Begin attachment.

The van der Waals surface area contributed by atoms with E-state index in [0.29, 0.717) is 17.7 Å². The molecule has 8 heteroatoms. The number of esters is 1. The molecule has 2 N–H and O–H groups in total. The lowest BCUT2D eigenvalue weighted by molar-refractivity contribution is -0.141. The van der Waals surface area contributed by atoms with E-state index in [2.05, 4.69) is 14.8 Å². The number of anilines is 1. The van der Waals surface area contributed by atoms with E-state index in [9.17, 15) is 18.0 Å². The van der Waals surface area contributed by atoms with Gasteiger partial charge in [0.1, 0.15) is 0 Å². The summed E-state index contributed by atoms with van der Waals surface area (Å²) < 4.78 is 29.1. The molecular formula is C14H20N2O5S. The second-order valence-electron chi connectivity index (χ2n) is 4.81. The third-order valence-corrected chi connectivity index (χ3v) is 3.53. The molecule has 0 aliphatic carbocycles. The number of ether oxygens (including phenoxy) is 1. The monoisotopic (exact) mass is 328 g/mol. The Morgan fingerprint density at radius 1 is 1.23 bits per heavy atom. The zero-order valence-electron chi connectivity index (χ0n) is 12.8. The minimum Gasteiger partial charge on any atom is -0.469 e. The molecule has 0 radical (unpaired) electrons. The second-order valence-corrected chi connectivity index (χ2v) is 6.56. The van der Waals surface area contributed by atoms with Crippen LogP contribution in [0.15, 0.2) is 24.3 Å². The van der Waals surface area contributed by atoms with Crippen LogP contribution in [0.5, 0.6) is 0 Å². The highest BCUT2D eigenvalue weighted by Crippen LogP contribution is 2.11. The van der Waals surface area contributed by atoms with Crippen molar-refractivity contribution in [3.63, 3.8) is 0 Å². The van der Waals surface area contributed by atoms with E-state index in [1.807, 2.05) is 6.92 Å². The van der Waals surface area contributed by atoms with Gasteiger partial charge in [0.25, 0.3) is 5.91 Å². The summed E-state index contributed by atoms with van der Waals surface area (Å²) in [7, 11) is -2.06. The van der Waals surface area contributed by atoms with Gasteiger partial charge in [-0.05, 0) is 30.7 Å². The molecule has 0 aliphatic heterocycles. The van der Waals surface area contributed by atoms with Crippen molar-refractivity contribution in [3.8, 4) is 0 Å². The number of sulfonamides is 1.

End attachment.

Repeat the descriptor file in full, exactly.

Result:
The van der Waals surface area contributed by atoms with E-state index in [0.29, 0.717) is 17.7 Å². The molecule has 8 heteroatoms. The number of esters is 1. The molecule has 2 N–H and O–H groups in total. The lowest BCUT2D eigenvalue weighted by molar-refractivity contribution is -0.141. The van der Waals surface area contributed by atoms with E-state index in [2.05, 4.69) is 14.8 Å². The number of anilines is 1. The van der Waals surface area contributed by atoms with E-state index in [9.17, 15) is 18.0 Å². The van der Waals surface area contributed by atoms with Gasteiger partial charge in [0.1, 0.15) is 0 Å². The summed E-state index contributed by atoms with van der Waals surface area (Å²) < 4.78 is 29.1. The molecular formula is C14H20N2O5S. The second-order valence-electron chi connectivity index (χ2n) is 4.81. The third-order valence-corrected chi connectivity index (χ3v) is 3.53. The molecule has 0 aliphatic carbocycles. The number of ether oxygens (including phenoxy) is 1. The monoisotopic (exact) mass is 328 g/mol. The Morgan fingerprint density at radius 1 is 1.23 bits per heavy atom. The zero-order valence-electron chi connectivity index (χ0n) is 12.8. The minimum Gasteiger partial charge on any atom is -0.469 e. The molecule has 0 radical (unpaired) electrons. The second-order valence-corrected chi connectivity index (χ2v) is 6.56. The van der Waals surface area contributed by atoms with Crippen LogP contribution in [0.15, 0.2) is 24.3 Å². The van der Waals surface area contributed by atoms with Crippen LogP contribution in [0.5, 0.6) is 0 Å². The highest BCUT2D eigenvalue weighted by Crippen LogP contribution is 2.11. The van der Waals surface area contributed by atoms with Crippen molar-refractivity contribution in [3.63, 3.8) is 0 Å². The van der Waals surface area contributed by atoms with E-state index in [1.807, 2.05) is 6.92 Å². The van der Waals surface area contributed by atoms with Gasteiger partial charge in [0.25, 0.3) is 5.91 Å². The summed E-state index contributed by atoms with van der Waals surface area (Å²) in [7, 11) is -2.06. The van der Waals surface area contributed by atoms with Gasteiger partial charge in [-0.05, 0) is 30.7 Å². The molecule has 0 aliphatic heterocycles. The van der Waals surface area contributed by atoms with Crippen molar-refractivity contribution in [3.8, 4) is 0 Å². The number of sulfonamides is 1.